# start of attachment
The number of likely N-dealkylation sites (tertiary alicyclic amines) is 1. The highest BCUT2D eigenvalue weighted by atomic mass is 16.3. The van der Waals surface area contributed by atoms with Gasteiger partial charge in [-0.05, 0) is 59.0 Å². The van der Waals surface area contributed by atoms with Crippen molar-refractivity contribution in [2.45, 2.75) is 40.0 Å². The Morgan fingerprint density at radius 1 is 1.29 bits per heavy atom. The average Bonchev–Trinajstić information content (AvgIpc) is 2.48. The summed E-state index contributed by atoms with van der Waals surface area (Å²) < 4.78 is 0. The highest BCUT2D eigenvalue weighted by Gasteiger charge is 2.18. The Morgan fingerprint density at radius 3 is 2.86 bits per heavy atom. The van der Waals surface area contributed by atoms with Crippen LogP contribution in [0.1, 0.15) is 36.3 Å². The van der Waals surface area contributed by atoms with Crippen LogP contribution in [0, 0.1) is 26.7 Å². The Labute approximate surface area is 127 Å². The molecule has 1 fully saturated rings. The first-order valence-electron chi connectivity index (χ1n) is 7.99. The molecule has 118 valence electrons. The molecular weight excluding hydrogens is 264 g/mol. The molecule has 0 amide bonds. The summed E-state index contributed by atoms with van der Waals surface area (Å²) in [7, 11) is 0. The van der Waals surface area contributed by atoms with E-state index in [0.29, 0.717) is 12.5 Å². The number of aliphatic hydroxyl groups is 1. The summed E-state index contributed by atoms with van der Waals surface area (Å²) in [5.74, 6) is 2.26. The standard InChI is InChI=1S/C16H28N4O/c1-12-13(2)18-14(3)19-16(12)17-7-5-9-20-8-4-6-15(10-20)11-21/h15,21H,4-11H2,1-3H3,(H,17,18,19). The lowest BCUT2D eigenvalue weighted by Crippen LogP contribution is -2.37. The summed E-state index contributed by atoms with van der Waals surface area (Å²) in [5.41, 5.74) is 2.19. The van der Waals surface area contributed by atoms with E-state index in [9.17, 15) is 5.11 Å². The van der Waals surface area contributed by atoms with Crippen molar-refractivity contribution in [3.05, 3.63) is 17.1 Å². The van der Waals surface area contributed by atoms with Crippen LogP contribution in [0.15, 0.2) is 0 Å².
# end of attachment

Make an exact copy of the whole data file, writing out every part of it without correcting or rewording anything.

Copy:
The number of likely N-dealkylation sites (tertiary alicyclic amines) is 1. The highest BCUT2D eigenvalue weighted by atomic mass is 16.3. The van der Waals surface area contributed by atoms with Gasteiger partial charge in [-0.05, 0) is 59.0 Å². The van der Waals surface area contributed by atoms with Crippen molar-refractivity contribution in [2.45, 2.75) is 40.0 Å². The Morgan fingerprint density at radius 1 is 1.29 bits per heavy atom. The average Bonchev–Trinajstić information content (AvgIpc) is 2.48. The summed E-state index contributed by atoms with van der Waals surface area (Å²) < 4.78 is 0. The highest BCUT2D eigenvalue weighted by Gasteiger charge is 2.18. The Morgan fingerprint density at radius 3 is 2.86 bits per heavy atom. The van der Waals surface area contributed by atoms with Crippen LogP contribution in [0.1, 0.15) is 36.3 Å². The van der Waals surface area contributed by atoms with Crippen LogP contribution in [0, 0.1) is 26.7 Å². The Labute approximate surface area is 127 Å². The molecule has 1 fully saturated rings. The first-order valence-electron chi connectivity index (χ1n) is 7.99. The molecule has 118 valence electrons. The molecular weight excluding hydrogens is 264 g/mol. The molecule has 0 amide bonds. The summed E-state index contributed by atoms with van der Waals surface area (Å²) in [7, 11) is 0. The van der Waals surface area contributed by atoms with E-state index in [0.29, 0.717) is 12.5 Å². The number of aliphatic hydroxyl groups is 1. The summed E-state index contributed by atoms with van der Waals surface area (Å²) in [5.74, 6) is 2.26. The standard InChI is InChI=1S/C16H28N4O/c1-12-13(2)18-14(3)19-16(12)17-7-5-9-20-8-4-6-15(10-20)11-21/h15,21H,4-11H2,1-3H3,(H,17,18,19). The lowest BCUT2D eigenvalue weighted by Crippen LogP contribution is -2.37. The summed E-state index contributed by atoms with van der Waals surface area (Å²) in [5.41, 5.74) is 2.19. The van der Waals surface area contributed by atoms with E-state index in [9.17, 15) is 5.11 Å². The van der Waals surface area contributed by atoms with Crippen molar-refractivity contribution in [3.05, 3.63) is 17.1 Å². The van der Waals surface area contributed by atoms with Crippen LogP contribution in [0.15, 0.2) is 0 Å².